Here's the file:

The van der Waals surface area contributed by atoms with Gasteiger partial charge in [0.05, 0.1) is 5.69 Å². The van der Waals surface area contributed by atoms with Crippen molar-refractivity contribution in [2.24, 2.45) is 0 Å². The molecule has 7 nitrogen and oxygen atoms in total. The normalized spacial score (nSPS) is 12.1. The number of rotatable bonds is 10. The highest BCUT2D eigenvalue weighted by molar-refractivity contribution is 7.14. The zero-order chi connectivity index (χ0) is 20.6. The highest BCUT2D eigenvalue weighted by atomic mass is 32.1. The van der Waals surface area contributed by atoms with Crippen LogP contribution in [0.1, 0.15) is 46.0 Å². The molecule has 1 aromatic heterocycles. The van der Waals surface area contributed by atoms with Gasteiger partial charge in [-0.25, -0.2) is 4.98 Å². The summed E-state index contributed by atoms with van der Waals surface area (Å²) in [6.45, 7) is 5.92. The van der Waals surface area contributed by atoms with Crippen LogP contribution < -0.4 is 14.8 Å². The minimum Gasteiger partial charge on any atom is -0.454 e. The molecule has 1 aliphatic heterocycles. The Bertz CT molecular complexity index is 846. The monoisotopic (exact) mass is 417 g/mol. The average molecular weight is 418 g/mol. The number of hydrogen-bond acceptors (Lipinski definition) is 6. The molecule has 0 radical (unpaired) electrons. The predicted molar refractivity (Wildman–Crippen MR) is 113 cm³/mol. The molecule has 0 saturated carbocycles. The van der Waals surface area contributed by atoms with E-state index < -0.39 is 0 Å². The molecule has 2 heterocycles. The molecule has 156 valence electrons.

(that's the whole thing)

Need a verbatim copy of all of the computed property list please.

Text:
The van der Waals surface area contributed by atoms with Gasteiger partial charge in [0.05, 0.1) is 5.69 Å². The van der Waals surface area contributed by atoms with Crippen molar-refractivity contribution in [2.24, 2.45) is 0 Å². The molecule has 7 nitrogen and oxygen atoms in total. The normalized spacial score (nSPS) is 12.1. The number of rotatable bonds is 10. The highest BCUT2D eigenvalue weighted by molar-refractivity contribution is 7.14. The zero-order chi connectivity index (χ0) is 20.6. The highest BCUT2D eigenvalue weighted by atomic mass is 32.1. The van der Waals surface area contributed by atoms with Crippen LogP contribution in [0.1, 0.15) is 46.0 Å². The molecule has 1 aromatic heterocycles. The van der Waals surface area contributed by atoms with Gasteiger partial charge in [-0.25, -0.2) is 4.98 Å². The summed E-state index contributed by atoms with van der Waals surface area (Å²) in [6.45, 7) is 5.92. The van der Waals surface area contributed by atoms with Crippen LogP contribution < -0.4 is 14.8 Å². The minimum Gasteiger partial charge on any atom is -0.454 e. The molecule has 1 aliphatic heterocycles. The Bertz CT molecular complexity index is 846. The monoisotopic (exact) mass is 417 g/mol. The average molecular weight is 418 g/mol. The number of hydrogen-bond acceptors (Lipinski definition) is 6. The molecule has 0 radical (unpaired) electrons. The predicted molar refractivity (Wildman–Crippen MR) is 113 cm³/mol. The molecule has 0 saturated carbocycles. The van der Waals surface area contributed by atoms with E-state index < -0.39 is 0 Å². The molecule has 2 heterocycles. The molecule has 156 valence electrons.